Where we last left our daring hero (aka polygamous protagonist), he and his four wives, 11 sons, and one daughter were heading back to the birth-land.
There was a considerable amount of nail-biting going on as the last time that Jacob had seen his twin, Esau was planning to become an only child.
But after 20 years, Jacob was putting some stock – livestock, that is – in buttering up his brother. He got together his best bounty. We’re not talking about the leftover Starbucks cards from his wallet, but dozens of the finest cows and camels anyone could ask for.
Jacob’s messengers go on ahead to deliver the bounty but come back with news that Esau is coming their way and… with 400 men!
Fear not! Our hero has a plan and a back up plan.
First he goes to God and is like, “Hey, remember we struck this deal on the way out of this place? You promised to keep me fed and clothed and return me safely to my homeland. And I promised that if you kept your promise, you could be my God. So just a friendly reminder: now’s the time for delivery on the safety part.”
Then just in case, Jacob divides his camp in two. That way if Evil Esau takes one half, the other half could get away.
Jacob takes his family, friends, and flocks and crosses them over the Jabbok. But he spends the night alone on the far side of the river.
Maybe he’d planned one last night of bonbons before the big showdown, but it’s not what he got.
That night, a man came and wrestled with him all night long. Fear not! Jacob was as mighty as a contender as anyone. Dawn broke, and they were still wrestling. Then the man injured Jacob, and they were still wrestling!
Finally the dude is like, “It’s morning, I gotta get out of this place. Let me go.”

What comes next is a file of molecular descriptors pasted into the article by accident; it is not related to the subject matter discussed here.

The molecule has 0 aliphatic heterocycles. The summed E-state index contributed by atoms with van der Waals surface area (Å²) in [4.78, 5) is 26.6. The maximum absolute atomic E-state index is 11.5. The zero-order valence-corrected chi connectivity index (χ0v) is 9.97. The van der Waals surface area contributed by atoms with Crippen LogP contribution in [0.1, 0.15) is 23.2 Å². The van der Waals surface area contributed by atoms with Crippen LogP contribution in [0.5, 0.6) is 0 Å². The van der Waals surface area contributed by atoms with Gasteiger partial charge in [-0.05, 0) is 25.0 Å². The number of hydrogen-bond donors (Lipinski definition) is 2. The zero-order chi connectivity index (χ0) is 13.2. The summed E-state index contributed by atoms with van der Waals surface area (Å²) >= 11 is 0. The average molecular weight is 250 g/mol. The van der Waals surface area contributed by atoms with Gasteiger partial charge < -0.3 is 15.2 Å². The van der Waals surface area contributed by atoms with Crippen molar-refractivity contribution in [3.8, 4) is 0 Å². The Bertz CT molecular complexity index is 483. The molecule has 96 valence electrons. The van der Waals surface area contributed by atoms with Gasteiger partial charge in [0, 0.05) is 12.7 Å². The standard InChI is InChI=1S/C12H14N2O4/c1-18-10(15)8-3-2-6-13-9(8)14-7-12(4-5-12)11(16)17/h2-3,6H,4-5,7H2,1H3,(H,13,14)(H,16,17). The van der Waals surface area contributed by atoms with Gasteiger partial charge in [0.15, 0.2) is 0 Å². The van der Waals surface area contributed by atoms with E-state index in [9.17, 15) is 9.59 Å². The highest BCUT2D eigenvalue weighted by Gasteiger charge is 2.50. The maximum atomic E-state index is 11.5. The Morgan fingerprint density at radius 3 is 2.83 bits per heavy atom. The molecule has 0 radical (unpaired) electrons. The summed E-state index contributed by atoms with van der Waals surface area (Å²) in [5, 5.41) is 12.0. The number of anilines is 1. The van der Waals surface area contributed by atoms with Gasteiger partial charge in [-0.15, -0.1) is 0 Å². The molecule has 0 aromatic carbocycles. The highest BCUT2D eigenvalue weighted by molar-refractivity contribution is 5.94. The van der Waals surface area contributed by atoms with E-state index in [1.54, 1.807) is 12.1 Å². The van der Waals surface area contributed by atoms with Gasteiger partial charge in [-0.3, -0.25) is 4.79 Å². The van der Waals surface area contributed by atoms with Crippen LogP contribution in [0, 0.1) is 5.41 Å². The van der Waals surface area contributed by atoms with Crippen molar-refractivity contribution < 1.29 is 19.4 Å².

But our man of the hour refuses to do so before being bestowed a blessing. His blessing? A new name: Israel.
So that morning, Israel sets back on his journey and for the first time sees the magnitude of the 400 men approaching with his brother and kicks things into high gear to save his seed.
He lines his children and their mothers up in order of least favorite to most favorite. Jacob bows seven times on his way up to his brother.
Esau grabs Jacob! In a hug not a death hold; and they all survive.
They all survive, but the same can’t be said of the tribe of Hamor. They were all slaughtered at the hands of two of Jacob’s eldest boys: Simeon and Levi.
Well, because the prince fell in love with their sister, Dinah, of course. What could be worse? Here’s what could be worse: Hamor’s plan of combining the tribes of Hamor and Jacob. Oh the horror! These men were uncircumcised heathens! If only they would accept Jacob’s God and put all their foreskins in a pile, but no.
But wait. Yes! Yes, they would do even that. Every one of them! All the men were circumcised and on the third day, when they were in the greatest pain, Simeon and Levi act out their greatest revenge.
They slaughter every last one of the men of Hamor’s tribe.
And by the way, the other brothers had nothing to do with this slaughtering. Maybe because they were so busy looting the town, taking all that had been Hamor’s and making it their own.
Jacob doesn’t think this is as cool as his boys do. But they challenge him, asking would it be better that their sister be treated like a whore? A whore!
It’s not murder if it’s morally justified, right?
More death comes when Joseph becomes a big brother to Baby Ben, and their mom dies in the process.
Could there be good news on the horizon?
Have Jacob’s sons learned how to manage their emotions? When they get jealous of Joseph will they leave him to die or let him live? Whose dreams will come true and whose will rot in jail? And how does Judah become the grandfather of his own sons? These questions and many others will be answered in next week’s Torah portion, Vayeshev.